Commonwealth English is a collective term for the perceived standard English language used in the Commonwealth of Nations1 and many Former British Nations where English is at least a common second language. Thus it applys in theory to Australian English, British English, Caribbean English, Canadian English, Hiberno-English (Irish English)2, Hong Kong English3, Indian English (includes Pakistani English), formal Malaysian English, New Zealand English, formal Singapore English (but not colloquial Singlish) and South African English.
Commonwealth English is a collective term for the perceived standard English language
Commonwealth English is the name for a mythical variety of English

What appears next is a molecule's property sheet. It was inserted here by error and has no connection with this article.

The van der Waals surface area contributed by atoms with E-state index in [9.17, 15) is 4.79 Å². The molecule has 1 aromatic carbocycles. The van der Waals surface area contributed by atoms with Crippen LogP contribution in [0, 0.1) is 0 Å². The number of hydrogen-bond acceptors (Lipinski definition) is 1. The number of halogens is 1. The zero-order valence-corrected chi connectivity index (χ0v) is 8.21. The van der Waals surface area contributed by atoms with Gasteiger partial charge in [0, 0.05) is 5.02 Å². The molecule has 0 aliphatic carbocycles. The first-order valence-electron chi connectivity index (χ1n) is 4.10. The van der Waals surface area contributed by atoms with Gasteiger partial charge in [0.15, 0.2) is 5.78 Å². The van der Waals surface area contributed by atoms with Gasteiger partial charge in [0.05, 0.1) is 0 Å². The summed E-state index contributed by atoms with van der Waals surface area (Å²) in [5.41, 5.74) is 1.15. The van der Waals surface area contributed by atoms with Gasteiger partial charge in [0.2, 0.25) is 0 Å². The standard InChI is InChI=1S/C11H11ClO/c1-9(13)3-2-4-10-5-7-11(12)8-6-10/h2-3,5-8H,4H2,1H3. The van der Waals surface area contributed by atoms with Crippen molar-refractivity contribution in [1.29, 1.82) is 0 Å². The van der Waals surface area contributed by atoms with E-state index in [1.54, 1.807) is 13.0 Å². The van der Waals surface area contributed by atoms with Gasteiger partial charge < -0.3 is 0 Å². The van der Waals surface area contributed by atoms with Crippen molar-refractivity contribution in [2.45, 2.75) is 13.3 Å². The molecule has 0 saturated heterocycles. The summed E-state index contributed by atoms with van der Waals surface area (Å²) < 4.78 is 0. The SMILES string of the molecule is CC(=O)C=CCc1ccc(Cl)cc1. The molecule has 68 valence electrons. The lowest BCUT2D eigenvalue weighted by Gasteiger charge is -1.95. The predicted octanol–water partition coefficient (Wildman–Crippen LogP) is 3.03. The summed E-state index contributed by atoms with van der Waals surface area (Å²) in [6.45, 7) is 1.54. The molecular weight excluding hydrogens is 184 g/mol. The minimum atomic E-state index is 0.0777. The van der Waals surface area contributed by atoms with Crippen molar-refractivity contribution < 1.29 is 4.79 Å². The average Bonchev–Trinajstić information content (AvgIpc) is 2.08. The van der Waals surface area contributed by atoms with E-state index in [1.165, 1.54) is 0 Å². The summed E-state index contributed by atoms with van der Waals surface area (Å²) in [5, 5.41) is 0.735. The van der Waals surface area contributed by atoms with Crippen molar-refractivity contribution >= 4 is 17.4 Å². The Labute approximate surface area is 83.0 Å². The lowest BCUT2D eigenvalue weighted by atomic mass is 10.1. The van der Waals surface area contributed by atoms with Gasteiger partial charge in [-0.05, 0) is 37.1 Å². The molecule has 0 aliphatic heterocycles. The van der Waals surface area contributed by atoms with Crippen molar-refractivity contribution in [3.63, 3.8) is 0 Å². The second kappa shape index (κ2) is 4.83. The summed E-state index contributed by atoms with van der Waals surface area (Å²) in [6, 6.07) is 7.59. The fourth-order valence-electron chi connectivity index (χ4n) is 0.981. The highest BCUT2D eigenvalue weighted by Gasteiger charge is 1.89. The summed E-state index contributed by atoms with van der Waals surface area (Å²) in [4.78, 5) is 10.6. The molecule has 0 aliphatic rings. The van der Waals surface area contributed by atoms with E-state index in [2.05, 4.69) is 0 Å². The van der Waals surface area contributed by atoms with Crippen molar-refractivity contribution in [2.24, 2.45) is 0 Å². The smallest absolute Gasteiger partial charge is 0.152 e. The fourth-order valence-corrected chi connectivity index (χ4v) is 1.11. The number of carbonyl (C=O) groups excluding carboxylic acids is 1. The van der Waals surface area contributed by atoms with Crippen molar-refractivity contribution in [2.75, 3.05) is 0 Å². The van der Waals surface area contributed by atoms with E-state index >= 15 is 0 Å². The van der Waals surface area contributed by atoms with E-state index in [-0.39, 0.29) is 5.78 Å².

which is only defined as “not U.S.”, and ignores the fact that the Commonwealth of Nations is an international organization whose membership changes regularly.
There is no such distinct variety defined by either accent, vocabulary, or spelling and orthography. English within the Commonwealth of Nations is diverse – for example, Canadian English
is more closely related to (U.S.) American English
than to any other variety – while English dialects can cross the bounds of the Commonwealth, like Irish English, spoken in the Republic of Ireland which is left the Commonwealth a half-century ago, and in Northern Ireland a part of the United Kingdom, a charter member of the Commonwealth of Nations
Here in Ottawa we speak and write Commonwealth English, same as in Auckland, Karachi, London, and Singapore.